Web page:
Can a copycat strategy be a good thing? New EU-funded research sheds light on why imitating others is not only natural, but profitable too. The work is part of the EU-funded CULTAPTATION ('Dynamics and adaptation in human cumulative culture') project, which received EUR 2 million under the 'New and emerging science and technology' (NEST) Cross-cutting activity to investigate how human culture evolves, for example by exploring how people develop new behaviours. The researchers behind the latest study, presented in the journal Science, found that people benefit more when they opt for social learning than when they choose to be individualistic.
Culture has evolved and persisted because of people's ability to learn from their peers. The question, however, is to determine how people learn socially. Some learn by copying the behaviours of others, while some base their decision on whether or not to copy on the status of the individual.
So the researchers, led by the University of St Andrews in the UK, organised a computer tournament in which contestants submitted strategies outlining how to use social learning and its asocial alternatives, such as trial and error learning, to acquire adaptive behaviour in a complex environment.
A total of 104 teams wrote computer programs that controlled the behaviour of avatars living in a world they've never experienced before. The goal was to devise the best survival strategy and encode it in a computer program.
The results reveal that contestants using mostly social learning were more successful than those who took the asocial 'route'; in other words, contestants using a social strategy reported bigger payoffs. In fact the winning strategy focused nearly exclusively on social learning and weighted information based on the time since acquisition. The winning team, a pair of graduate students from Queen's University in Canada, received a prize worth EUR 10 000.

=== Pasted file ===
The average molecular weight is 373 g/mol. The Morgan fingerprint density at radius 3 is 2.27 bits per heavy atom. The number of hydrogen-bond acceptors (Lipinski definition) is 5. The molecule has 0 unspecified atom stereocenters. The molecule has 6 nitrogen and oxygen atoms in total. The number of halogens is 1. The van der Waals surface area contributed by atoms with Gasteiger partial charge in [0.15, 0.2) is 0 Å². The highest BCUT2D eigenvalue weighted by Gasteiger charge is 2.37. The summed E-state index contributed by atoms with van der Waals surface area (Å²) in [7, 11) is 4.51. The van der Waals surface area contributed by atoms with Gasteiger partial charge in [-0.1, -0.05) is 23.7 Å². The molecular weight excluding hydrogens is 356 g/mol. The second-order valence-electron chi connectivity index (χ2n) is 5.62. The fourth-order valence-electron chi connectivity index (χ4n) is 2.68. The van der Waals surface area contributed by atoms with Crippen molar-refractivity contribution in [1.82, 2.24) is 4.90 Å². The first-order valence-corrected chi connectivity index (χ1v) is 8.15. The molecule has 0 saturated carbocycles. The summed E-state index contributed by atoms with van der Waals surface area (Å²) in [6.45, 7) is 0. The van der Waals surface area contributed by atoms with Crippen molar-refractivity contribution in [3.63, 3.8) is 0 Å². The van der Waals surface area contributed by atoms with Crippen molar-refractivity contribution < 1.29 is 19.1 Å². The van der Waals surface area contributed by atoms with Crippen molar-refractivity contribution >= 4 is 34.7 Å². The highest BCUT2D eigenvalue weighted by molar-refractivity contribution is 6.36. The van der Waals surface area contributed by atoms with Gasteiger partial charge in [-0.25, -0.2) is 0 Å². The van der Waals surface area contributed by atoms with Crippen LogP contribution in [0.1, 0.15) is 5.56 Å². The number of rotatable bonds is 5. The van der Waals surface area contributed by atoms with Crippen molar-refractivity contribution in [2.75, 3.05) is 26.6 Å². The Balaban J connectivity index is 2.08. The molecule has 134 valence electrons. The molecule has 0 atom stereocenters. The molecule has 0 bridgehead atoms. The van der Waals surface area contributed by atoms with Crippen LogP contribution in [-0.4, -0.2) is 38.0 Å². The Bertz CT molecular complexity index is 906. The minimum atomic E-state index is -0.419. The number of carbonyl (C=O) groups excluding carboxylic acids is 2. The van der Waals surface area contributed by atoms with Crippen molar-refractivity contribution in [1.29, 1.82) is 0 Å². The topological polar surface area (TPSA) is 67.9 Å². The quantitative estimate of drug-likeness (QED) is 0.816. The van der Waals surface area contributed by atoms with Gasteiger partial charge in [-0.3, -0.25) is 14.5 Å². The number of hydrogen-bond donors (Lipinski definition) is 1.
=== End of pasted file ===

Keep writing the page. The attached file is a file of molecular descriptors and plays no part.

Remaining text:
'What we find is that under a very broad range of circumstances, not only does social learning beat asocial learning hands down, it annihilates it,' explained Professor Kevin Laland of the Centre for Social Learning and Cognitive Evolution at the University of St Andrews. 'There's no balance, no mix of asocial and social learning. In a way, it's like being dumped on a Pacific island where you don't know anything about the environment,' he added. 'You don't know what's good to eat. You could fish, you could catch crabs, you could hunt antelope, pick for tubers, you name it. Some of these will reap rich rewards and some will be fruitless.
Commenting on the research study, Luc-Alain Giraldeau, a professor at the University of Quebec, Montreal, in Canada, said: 'The analysis of the competition addresses in a clearly new way some of the questions that have been nagging at the field of evolutionary social learning for more than two decades.'
In terms of what lies ahead, the researchers wrote: 'A critical next step will be to evaluate experimentally to what extent human behaviour mirrors that of the tournament strategies. By drawing attention to the importance of adaptive filtering by the copied individual and temporal discounting by the copier, the tournament helps to explain both why social learning is common in nature and why human beings happen to be so good at it.'
Also contributing to this study were researchers from Queen's University, the University of Bologna in Italy, Stockholm University and Mälardalen University, both in Sweden, and the University of California, Los Angeles (US).